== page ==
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Pull Ups . . . Help!!

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How to Pull Off a Pull-Up

When I started my first round of P90 X over 2 years ago, guess how many pull ups I could do? . . . ZERO.  For whatever reason pull ups have always been difficult for me.  When I used to go to the gym, I would see guys who weighed much more than me doing endless reps of pull ups.  How?  Needless to say it was very frustrating.   What I didn’t know then was that with a little assistance and practice, I could complete a pull-up and more.

During my first round of P90 X I used a chair for assistance, not only that I used the seat instead of the back!!  How pathetic is that?  But as the weeks progressed I was able to turn the chair around and use the back for assistance.  A few rounds into P9o X and I was able to perform half of my reps with a chair and half without.  Fast forward 2 1/2 years and now all of my pull ups are done without assistance.  How did I do it?  I modified and I didn’t quit.  I pushed play everyday and eventually I was able to overcome the PULL-UP BAR!!

That’s what this post is about, giving you some tips that help get you over that obstacle and continue to improve your health and fitness.

Chin-up vs. pull-up.

The difference between a chin-up and a pull-up is the grip of the hands.  Pull-ups are done with palms facing away from you; chin-ups are done with palms toward you, or sometimes facing one another.(These tend to be the easiest, at least for me)  Either is effective in training the muscles of the upper back, and most people use a variety of grips to target them from different angles.  It’s a bit of a myth that chin-ups and pull-ups actually work different muscles. They may, in fact, target different muscle fibers, but if you’re pulling yourself up, you’ve engaged your upper back, lats, and shoulders.  So whichever grip feels the most comfortable for you is a great way to begin.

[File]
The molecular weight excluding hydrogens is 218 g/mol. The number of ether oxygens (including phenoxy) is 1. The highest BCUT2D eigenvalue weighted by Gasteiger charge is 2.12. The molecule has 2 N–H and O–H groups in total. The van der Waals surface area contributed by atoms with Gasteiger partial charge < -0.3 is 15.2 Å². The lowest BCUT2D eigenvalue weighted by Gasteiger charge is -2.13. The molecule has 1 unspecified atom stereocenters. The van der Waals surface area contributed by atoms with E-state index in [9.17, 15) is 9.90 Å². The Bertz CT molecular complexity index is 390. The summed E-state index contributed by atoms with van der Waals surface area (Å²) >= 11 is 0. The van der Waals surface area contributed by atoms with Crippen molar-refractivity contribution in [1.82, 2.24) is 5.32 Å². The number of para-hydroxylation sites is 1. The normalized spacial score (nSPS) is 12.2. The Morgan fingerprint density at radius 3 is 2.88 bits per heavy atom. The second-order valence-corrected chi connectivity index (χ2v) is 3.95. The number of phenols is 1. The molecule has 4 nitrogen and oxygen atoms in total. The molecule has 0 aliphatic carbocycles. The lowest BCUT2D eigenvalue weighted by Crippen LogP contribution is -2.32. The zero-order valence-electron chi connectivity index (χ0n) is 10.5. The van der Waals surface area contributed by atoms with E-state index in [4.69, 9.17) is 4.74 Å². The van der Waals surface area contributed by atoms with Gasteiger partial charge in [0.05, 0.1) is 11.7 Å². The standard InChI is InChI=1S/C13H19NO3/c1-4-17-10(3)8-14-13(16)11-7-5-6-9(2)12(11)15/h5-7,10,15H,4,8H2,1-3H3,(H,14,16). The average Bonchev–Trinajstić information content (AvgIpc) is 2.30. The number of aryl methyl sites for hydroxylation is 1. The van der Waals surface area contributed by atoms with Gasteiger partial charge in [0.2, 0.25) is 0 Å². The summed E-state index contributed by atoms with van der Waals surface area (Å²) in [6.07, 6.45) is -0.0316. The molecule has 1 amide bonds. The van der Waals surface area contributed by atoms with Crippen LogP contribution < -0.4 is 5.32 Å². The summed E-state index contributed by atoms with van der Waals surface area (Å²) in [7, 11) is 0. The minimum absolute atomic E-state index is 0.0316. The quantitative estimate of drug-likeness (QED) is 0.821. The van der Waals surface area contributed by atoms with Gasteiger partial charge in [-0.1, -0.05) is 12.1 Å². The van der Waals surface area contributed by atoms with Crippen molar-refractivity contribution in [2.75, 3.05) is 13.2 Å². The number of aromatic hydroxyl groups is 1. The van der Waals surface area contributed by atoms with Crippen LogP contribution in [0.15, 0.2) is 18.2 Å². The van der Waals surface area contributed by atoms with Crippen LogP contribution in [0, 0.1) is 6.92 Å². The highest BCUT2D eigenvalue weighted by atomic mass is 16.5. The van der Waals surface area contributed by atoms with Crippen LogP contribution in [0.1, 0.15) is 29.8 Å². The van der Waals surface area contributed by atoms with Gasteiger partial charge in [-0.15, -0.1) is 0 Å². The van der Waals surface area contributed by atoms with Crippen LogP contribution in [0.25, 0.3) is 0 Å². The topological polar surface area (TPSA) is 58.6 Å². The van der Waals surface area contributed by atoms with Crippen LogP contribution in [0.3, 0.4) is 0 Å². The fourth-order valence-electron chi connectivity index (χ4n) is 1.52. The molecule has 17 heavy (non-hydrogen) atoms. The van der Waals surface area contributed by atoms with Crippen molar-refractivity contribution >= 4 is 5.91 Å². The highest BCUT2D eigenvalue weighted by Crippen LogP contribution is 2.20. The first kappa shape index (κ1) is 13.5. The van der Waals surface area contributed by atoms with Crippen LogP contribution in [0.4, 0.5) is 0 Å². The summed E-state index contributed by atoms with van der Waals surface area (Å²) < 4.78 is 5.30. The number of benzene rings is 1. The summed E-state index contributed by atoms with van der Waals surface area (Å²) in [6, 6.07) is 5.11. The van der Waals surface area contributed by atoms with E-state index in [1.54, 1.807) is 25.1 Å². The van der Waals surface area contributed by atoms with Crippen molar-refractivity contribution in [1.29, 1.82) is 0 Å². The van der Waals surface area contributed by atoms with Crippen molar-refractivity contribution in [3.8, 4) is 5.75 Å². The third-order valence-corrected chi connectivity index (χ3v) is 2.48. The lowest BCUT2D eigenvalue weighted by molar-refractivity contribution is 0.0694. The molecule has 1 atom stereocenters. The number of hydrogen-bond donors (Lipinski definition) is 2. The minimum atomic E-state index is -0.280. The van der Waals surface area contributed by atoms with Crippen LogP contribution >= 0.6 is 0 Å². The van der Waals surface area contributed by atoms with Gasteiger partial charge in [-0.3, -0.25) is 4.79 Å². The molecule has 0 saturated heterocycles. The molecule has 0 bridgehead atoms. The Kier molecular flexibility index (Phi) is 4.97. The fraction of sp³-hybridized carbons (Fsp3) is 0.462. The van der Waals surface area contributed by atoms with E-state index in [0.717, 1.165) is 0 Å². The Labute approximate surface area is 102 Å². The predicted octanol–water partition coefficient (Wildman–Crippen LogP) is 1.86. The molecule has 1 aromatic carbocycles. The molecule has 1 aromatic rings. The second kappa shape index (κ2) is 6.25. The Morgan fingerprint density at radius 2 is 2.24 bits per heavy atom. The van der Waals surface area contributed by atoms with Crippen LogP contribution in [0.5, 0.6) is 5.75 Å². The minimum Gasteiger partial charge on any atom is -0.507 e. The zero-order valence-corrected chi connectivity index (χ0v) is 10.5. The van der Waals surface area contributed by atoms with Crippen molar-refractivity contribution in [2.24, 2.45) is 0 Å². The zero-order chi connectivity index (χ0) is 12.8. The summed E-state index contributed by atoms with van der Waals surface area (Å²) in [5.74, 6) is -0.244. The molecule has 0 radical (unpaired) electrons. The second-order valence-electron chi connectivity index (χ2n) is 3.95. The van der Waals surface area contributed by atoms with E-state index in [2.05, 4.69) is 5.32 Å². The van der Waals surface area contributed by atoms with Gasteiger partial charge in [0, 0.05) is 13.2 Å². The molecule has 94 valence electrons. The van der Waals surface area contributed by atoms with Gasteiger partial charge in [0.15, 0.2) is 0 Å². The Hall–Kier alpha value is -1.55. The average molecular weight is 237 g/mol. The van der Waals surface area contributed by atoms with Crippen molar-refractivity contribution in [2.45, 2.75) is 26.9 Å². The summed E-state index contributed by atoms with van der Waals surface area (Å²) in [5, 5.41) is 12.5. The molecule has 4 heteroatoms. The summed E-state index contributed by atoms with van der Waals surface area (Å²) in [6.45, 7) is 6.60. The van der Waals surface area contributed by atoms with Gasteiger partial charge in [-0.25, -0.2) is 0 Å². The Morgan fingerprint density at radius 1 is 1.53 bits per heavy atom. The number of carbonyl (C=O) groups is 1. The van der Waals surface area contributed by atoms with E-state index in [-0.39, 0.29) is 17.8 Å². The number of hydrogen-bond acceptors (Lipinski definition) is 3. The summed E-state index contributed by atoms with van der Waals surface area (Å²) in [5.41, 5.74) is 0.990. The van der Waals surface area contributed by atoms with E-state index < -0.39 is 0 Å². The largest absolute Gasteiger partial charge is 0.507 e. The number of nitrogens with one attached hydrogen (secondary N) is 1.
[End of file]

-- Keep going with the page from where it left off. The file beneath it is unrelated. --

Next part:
How to do it.

If you’re able to reach the bar while still standing, grip the bar a shoulder length apart, fully extending your arms.  Keep your torso as straight as possible and bend your knees back so your feet are behind you and off of the ground.  Inhale as you initiate a pulling motion that should continue until your chin clears the bar.  Make sure you pull with your lats as you begin to move up.  You’ll end up leaning back a bit as your torso ascends to the top position.  Exhale as you begin your descent, bringing your torso straight under you and extending your arms fully at the bottom position. Go slowly, and control your descent to stimulate your chest and triceps muscles.

The gear.

Finding a strong and safe bar is step number one.  Beachbody’s P90X® Chin-Up Bar offers a variety of grips and can be placed over the top of a door frame, which is the appropriate height for the type of pull-ups you’re attempting.  This chin-up bar holds up to 300 pounds and has foam grips that make it more comfortable to grasp.

A little help here, please?